Let’s forget about Mel Gibson the person for a minute: Oksana, anti-Semitism, the personal church, the crazy father. Well. wait, remember the crazy father. In “The Beaver,” directed by Jodie Foster, the only person on the planet who defends Gibson’s last few horrible years, Mel plays a suicidal father of two. This is not a comedy.
Mel’s Walter Black is determined to kill or hurt himself with no regard for his family. When his wife finally kicks him out, Walter discovers a hand puppet beaver in a trash bin, puts it on his left hand, and start speaking through it in a Cockney accent. For no reason. Walter can now only communicate through the Beaver. At some point he even goes on the “Today” show with Matt Lauer wearing the puppet and speaking this way. “The Beaver” is a downer that goes dangerously too far down to ever come up. Mel Gibson seems more like the actual man we’ve seen in tabloids than the old Three Stooges Mel of “Lethal Weapon.”
Walter is desperate, and Mel conveys that pretty accurately. He’s strung out on depression. Instead of seeking help or drugs, he depends on the Beaver. His wife goes along with this, to some extent. When she realizes the fullness of his mental incapacity, it’s too late. There is self-mutilation. If you didn’t like “127 Hours,” then won’t be digging this. But in “The Beaver,” the violence also marks the jumping of the shark, when this barely coherent film finally tips over.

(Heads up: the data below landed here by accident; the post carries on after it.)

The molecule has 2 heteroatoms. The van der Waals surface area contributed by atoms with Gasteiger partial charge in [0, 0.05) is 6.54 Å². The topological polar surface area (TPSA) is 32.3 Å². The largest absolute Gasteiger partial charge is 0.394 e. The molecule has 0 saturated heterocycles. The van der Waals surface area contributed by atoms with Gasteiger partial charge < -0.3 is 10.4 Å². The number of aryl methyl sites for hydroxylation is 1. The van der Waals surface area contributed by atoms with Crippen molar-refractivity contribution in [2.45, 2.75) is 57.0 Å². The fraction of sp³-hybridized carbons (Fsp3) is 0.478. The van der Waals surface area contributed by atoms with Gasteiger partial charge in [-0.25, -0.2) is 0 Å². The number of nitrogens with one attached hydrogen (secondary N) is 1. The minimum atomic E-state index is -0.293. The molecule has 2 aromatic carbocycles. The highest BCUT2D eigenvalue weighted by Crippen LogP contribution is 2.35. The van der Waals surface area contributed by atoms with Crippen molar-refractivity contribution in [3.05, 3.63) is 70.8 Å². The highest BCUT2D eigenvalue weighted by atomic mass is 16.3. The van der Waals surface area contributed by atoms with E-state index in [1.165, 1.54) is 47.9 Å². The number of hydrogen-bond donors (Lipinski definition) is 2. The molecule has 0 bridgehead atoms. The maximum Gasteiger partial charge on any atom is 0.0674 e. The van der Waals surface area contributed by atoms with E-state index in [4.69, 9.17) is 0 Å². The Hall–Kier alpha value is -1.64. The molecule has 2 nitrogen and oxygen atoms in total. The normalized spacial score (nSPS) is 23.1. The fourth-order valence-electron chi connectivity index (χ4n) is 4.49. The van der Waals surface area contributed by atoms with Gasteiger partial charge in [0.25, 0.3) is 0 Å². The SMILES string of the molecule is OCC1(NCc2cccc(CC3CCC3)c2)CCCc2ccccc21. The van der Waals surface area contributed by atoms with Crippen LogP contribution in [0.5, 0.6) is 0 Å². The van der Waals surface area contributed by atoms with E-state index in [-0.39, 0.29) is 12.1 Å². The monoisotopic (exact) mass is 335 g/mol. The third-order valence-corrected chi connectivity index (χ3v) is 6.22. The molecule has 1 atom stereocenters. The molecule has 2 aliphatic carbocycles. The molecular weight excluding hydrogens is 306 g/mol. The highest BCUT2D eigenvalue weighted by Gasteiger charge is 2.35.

Gibson strongly delivers the depression. Foster directs herself as a clueless, sort of pinched wife who’s had enough already and doesn’t know what to do next. Who’s good? Anton Yelchin as their teen son, and Jennifer Lawrence as his girlfriend. They’re so attractive and well spoken that they’re a relief from the tedium of Walter’s story. The look of the film–kind of flat, no depth– doesn’t help. Who is “The Beaver” for? Is this Mel’s way of seeking absolution? The subplot is that his son (Yelchin) hates him and Walter hated his own father (who may have committed suicide). Remember Mel’s horrible real father, Hutton Gibson, the Holocaust denier? There’s a lot of resonance there from fiction to reality.
On a personal note, I don’t care if Mel Gibson is good or bad in a movie anymore. I don’t want to see him or hear about him. He’s a bad guy who’s said and done rotten things. Why reward him with money at the box office? Is his performance in “The Beaver” such a big deal? Not really. It’s no daring to act depressed. For Jodie Foster, “The Beaver” shows that, as with her 20 year old “Little Man Tate,” she has an eye. I just wish it fell on more important things.
PS The actual Beaver puppet is one of the ugliest stuffed animals you’ve ever seen.